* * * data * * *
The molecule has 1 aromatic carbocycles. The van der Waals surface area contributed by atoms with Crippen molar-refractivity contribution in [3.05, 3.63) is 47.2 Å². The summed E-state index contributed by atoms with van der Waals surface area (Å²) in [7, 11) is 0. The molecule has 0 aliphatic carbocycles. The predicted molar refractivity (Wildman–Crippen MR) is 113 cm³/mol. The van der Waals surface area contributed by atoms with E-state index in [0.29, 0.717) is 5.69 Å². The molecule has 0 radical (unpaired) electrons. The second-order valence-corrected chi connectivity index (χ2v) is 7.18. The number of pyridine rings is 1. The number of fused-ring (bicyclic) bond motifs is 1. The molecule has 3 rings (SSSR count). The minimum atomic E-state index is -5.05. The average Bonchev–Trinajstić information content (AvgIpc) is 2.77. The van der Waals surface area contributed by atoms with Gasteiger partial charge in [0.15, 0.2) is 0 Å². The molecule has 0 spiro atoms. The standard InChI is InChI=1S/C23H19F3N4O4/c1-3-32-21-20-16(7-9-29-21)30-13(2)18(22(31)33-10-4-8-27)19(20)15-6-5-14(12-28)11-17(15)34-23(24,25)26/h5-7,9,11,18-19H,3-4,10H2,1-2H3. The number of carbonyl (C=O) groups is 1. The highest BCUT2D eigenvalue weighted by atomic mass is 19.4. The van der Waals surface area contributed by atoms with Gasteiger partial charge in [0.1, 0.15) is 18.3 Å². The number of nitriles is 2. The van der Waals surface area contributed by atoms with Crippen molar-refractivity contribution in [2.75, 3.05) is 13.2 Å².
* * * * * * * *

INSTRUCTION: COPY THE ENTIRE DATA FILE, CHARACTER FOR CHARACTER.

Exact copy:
The molecule has 1 aromatic carbocycles. The van der Waals surface area contributed by atoms with Crippen molar-refractivity contribution in [3.05, 3.63) is 47.2 Å². The summed E-state index contributed by atoms with van der Waals surface area (Å²) in [7, 11) is 0. The molecule has 0 aliphatic carbocycles. The predicted molar refractivity (Wildman–Crippen MR) is 113 cm³/mol. The van der Waals surface area contributed by atoms with E-state index in [0.29, 0.717) is 5.69 Å². The molecule has 0 radical (unpaired) electrons. The second-order valence-corrected chi connectivity index (χ2v) is 7.18. The number of pyridine rings is 1. The number of fused-ring (bicyclic) bond motifs is 1. The molecule has 3 rings (SSSR count). The minimum atomic E-state index is -5.05. The average Bonchev–Trinajstić information content (AvgIpc) is 2.77. The van der Waals surface area contributed by atoms with Gasteiger partial charge in [0.15, 0.2) is 0 Å². The molecule has 0 spiro atoms. The standard InChI is InChI=1S/C23H19F3N4O4/c1-3-32-21-20-16(7-9-29-21)30-13(2)18(22(31)33-10-4-8-27)19(20)15-6-5-14(12-28)11-17(15)34-23(24,25)26/h5-7,9,11,18-19H,3-4,10H2,1-2H3. The number of carbonyl (C=O) groups is 1. The highest BCUT2D eigenvalue weighted by atomic mass is 19.4. The van der Waals surface area contributed by atoms with Gasteiger partial charge in [0.1, 0.15) is 18.3 Å². The number of nitriles is 2. The van der Waals surface area contributed by atoms with Crippen molar-refractivity contribution in [2.75, 3.05) is 13.2 Å².